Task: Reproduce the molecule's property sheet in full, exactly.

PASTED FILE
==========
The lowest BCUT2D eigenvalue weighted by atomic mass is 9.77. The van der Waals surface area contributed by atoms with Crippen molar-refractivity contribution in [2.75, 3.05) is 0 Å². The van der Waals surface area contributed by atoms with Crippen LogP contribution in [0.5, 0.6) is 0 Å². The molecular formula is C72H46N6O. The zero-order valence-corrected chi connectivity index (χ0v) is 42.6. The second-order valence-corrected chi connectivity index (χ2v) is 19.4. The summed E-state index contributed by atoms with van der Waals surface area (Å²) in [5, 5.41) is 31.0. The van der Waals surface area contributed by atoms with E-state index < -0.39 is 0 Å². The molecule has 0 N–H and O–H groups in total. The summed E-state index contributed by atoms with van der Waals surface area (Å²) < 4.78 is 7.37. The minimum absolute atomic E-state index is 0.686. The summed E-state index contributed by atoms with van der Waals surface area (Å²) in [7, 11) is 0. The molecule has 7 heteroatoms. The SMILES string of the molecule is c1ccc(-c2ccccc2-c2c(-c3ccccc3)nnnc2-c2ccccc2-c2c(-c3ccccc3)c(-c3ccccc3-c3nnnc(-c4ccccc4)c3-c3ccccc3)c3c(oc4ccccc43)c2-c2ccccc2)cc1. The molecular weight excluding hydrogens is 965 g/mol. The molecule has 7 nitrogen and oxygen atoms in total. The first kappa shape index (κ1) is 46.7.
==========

The lowest BCUT2D eigenvalue weighted by atomic mass is 9.77. The van der Waals surface area contributed by atoms with Crippen molar-refractivity contribution in [2.75, 3.05) is 0 Å². The van der Waals surface area contributed by atoms with Crippen LogP contribution in [0.5, 0.6) is 0 Å². The molecular formula is C72H46N6O. The zero-order valence-corrected chi connectivity index (χ0v) is 42.6. The second-order valence-corrected chi connectivity index (χ2v) is 19.4. The summed E-state index contributed by atoms with van der Waals surface area (Å²) in [5, 5.41) is 31.0. The van der Waals surface area contributed by atoms with E-state index < -0.39 is 0 Å². The molecule has 0 N–H and O–H groups in total. The summed E-state index contributed by atoms with van der Waals surface area (Å²) < 4.78 is 7.37. The minimum absolute atomic E-state index is 0.686. The summed E-state index contributed by atoms with van der Waals surface area (Å²) in [7, 11) is 0. The molecule has 7 heteroatoms. The SMILES string of the molecule is c1ccc(-c2ccccc2-c2c(-c3ccccc3)nnnc2-c2ccccc2-c2c(-c3ccccc3)c(-c3ccccc3-c3nnnc(-c4ccccc4)c3-c3ccccc3)c3c(oc4ccccc43)c2-c2ccccc2)cc1. The molecular weight excluding hydrogens is 965 g/mol. The molecule has 7 nitrogen and oxygen atoms in total. The first kappa shape index (κ1) is 46.7.